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Author Topic: Is becoming a Saint in the world nearly impossible?  (Read 5592 times) Average Rating: 0
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mike
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« Reply #90 on: February 18, 2013, 03:53:57 PM »

Personally , I think the Church should recognize more Saints who come from the families.  Being good parents are not a easy job. It is difficult to cultivate a son or daugher who can follow God wholeheartly as well. Many prophets or Kings in Old Testament, like David, Samual,Gideon,etc failed to do so as well.

Thus, the Church should canonize more Saints from the families. The Christians can then have the models to follow and learn how to be good parents and cultivate their own sons.


The problem is that most righteous are not known about widely. That makes glorifications of such people rare.
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« Reply #91 on: February 18, 2013, 06:35:02 PM »

Personally , I think the Church should recognize more Saints who come from the families.  Being good parents are not a easy job. It is difficult to cultivate a son or daugher who can follow God wholeheartly as well. Many prophets or Kings in Old Testament, like David, Samual,Gideon,etc failed to do so as well.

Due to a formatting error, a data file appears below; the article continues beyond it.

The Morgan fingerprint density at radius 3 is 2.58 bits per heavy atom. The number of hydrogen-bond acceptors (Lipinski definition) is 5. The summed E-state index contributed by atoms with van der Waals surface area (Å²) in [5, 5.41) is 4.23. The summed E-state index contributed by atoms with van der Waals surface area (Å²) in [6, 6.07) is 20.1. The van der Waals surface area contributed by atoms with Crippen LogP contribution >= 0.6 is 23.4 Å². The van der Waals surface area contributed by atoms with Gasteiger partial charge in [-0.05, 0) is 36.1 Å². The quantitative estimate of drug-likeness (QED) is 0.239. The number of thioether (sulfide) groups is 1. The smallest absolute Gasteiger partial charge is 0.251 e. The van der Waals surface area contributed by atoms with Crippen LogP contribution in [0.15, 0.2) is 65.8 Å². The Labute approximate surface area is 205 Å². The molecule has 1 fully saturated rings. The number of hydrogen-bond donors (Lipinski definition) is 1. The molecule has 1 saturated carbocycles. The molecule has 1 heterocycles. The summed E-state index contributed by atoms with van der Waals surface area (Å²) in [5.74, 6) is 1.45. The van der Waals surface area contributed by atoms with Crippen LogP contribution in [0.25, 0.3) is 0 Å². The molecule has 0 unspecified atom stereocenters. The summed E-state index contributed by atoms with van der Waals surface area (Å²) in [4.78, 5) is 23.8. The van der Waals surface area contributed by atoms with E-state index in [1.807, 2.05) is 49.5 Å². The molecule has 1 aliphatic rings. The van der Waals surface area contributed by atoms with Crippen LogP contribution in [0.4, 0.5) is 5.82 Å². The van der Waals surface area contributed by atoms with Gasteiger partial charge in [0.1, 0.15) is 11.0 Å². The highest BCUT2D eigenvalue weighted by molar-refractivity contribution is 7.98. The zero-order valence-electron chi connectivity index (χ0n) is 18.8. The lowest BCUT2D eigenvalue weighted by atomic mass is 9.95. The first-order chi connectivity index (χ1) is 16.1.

Thus, the Church should canonize more Saints from the families. The Christians can then have the models to follow and learn how to be good parents and cultivate their own sons.


I really think the notion that saints are models is limited in efficacy. If one is a nuclear physicist, does one need a saint who is also a nuclear physicist to have some sort of example to follow? Perhaps, if we had no communion with the saints. But, in the Orthodox Church, we do have communion with the saints. We have relationships with them. This is critical for our spiritual life. It doesn't matter what mode of life we're in and what mode of life the saints had in this earthly life. There simply are no boundaries of operation and understanding in the realm of the saints. The Holy Hieromartyr Mitrophan of China can be close to a kindergarten teacher in Rhode Island who is not even Chinese--and may never even have heard of St. Mitrophan, for that matter.

Pious married people with families love and venerate monastic saints. Hermits and monastics venerate married saints who had families.
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« Reply #92 on: February 18, 2013, 06:38:19 PM »

Personally , I think the Church should recognize more Saints who come from the families.  Being good parents are not a easy job. It is difficult to cultivate a son or daugher who can follow God wholeheartly as well. Many prophets or Kings in Old Testament, like David, Samual,Gideon,etc failed to do so as well.

Thus, the Church should canonize more Saints from the families. The Christians can then have the models to follow and learn how to be good parents and cultivate their own sons.


The problem is that most righteous are not known about widely. That makes glorifications of such people rare.